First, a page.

This document describes the Vulnerabilities Equities Policy and Process for departments and agencies of the United States Government (USG) to balance equities and make determinations regarding disclosure or restriction when the USG obtains knowledge of newly discovered and not publicly known vulnerabilities in information systems and technologies. The primary focus of this policy is to prioritize the public’s interest in cybersecurity and to protect core Internet infrastructure, information systems, critical infrastructure systems, and the U.S. economy through the disclosure of vulnerabilities discovered by the USG, absent a demonstrable, overriding interest in the use of the vulnerability for lawful intelligence, law enforcement, or national security purposes.
Personal information is increasingly distributed online by the media, the public, law enforcement agencies, and even law enforcement personnel themselves. It is imperative that law enforcement personnel understand the importance and consequences of their online activities and be proactive in monitoring and limiting their digital footprint. What may seem like an innocent upload or shared post can have a significant effect not only on law enforcement personnel but on their departments, families, and friends. Law enforcement should take the steps now to protect themselves and their family members before becoming a victim.
We assess with moderate confidence that cyber actors, including those who support violent extremism, are likely to continue targeting first responders on the World Wide Web, including by distributing personally identifiable information (PII) for the purpose of soliciting attacks from willing sympathizers in the homeland, hacking government websites, or attacking 911 phone systems to hinder first responders’ ability to respond to crises.
Artificial Intelligence (AI) is an emerging risk that will affect critical infrastructure (CI) as it becomes common throughout the United States. The purpose of this research paper is to analyze the narratives about AI to understand the prominence of perceived key benefits and threats from AI adoption and the resulting implications for infrastructure security and resilience. Narratives are strongly held beliefs, and understanding them will help decision makers mitigate potential consequences before they become significant problems.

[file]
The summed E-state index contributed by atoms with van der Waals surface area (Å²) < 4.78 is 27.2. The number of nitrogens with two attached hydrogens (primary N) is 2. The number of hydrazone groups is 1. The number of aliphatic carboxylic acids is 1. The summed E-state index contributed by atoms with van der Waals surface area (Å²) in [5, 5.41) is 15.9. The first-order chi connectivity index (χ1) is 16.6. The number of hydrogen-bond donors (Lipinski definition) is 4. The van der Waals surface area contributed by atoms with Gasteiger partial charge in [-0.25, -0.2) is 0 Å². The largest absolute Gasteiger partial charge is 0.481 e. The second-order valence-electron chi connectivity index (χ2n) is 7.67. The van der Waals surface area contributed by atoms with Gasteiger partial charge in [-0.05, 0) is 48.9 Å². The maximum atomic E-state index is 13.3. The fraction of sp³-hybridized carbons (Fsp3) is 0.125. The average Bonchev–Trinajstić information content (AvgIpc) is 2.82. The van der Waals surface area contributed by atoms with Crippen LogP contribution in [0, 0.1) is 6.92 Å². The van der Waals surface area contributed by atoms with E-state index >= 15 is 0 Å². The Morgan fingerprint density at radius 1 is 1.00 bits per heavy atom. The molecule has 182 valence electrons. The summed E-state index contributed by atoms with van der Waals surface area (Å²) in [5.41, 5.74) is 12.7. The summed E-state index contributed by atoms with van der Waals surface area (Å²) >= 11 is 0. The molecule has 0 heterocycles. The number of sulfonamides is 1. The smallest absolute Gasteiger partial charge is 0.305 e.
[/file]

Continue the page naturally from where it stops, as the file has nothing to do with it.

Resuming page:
FBI Cyber Bulletin: IP Addresses and Domains Used by Iran-Based Cyber Actors to Attack Victims Worldwide
The FBI assesses a group of malicious cyber actors—likely located in Iran—use Virtual Private Server infrastructure hosted in the United States to compromise government, corporate, and academic computer networks based in the Middle East, Europe and the United States. This infrastructure is used in conjunction with identified malicious domains to support a broad cyber campaign which likely includes the use of e-mail spear phishing, social engineering, and malicious Web sites (“watering hole attack”). These cyber actors almost certainly have been involved in this activity since at least early-2015.
The Mad Scientist 2050 Cyber Army project explored the visualization of the Army’s Cyber Force out to 2050 and its ability to address three major objectives of the Army’s Cyberspace Strategy for Unified Land Operations 2025: What does the cyber environment look like in 2040-2050 (how will cyber influence the environment and the population? What will connecting look like / what will they connect to? What are the drivers influencing this or not)? How do we build an Army Cyber Force that can dominate the cyber domain in the context of the multi-domain battle concept to gain a position of relative advantage? How can we build shared goals and expectations as well as develop an understanding of roles and responsibilities in order to build and maintain partnerships with U.S., and international academia, industry, defense departments/ministries and other agencies to enhance cyberspace operations? What new ideas should we be considering? Co-sponsored by the TRADOC G-2 and the Army Cyber Institute at the United States Military Academy, the 2050 Cyber Army project leveraged submitted papers, an on-line technology survey, and a 13-14 September Mad Scientist Conference that generated the insights synthesized in this report.
(U//FOUO) Orange County Fusion Center Bulletin: Criminal Use of E-mail Filters to Monitor and Divert Communications
FBI Cyber Bulletin: Individuals Threatening Distributed Denial of Service of Private-Sector Companies for Bitcoin
An individual or group claiming to be “Anonymous” or “Lizard Squad” sent extortion emails to private-sector companies threatening to conduct distributed denial of service (DDoS) attacks on their network unless they received an identified amount of Bitcoin. No victims to date have reported DDoS activity as a penalty for non-payment.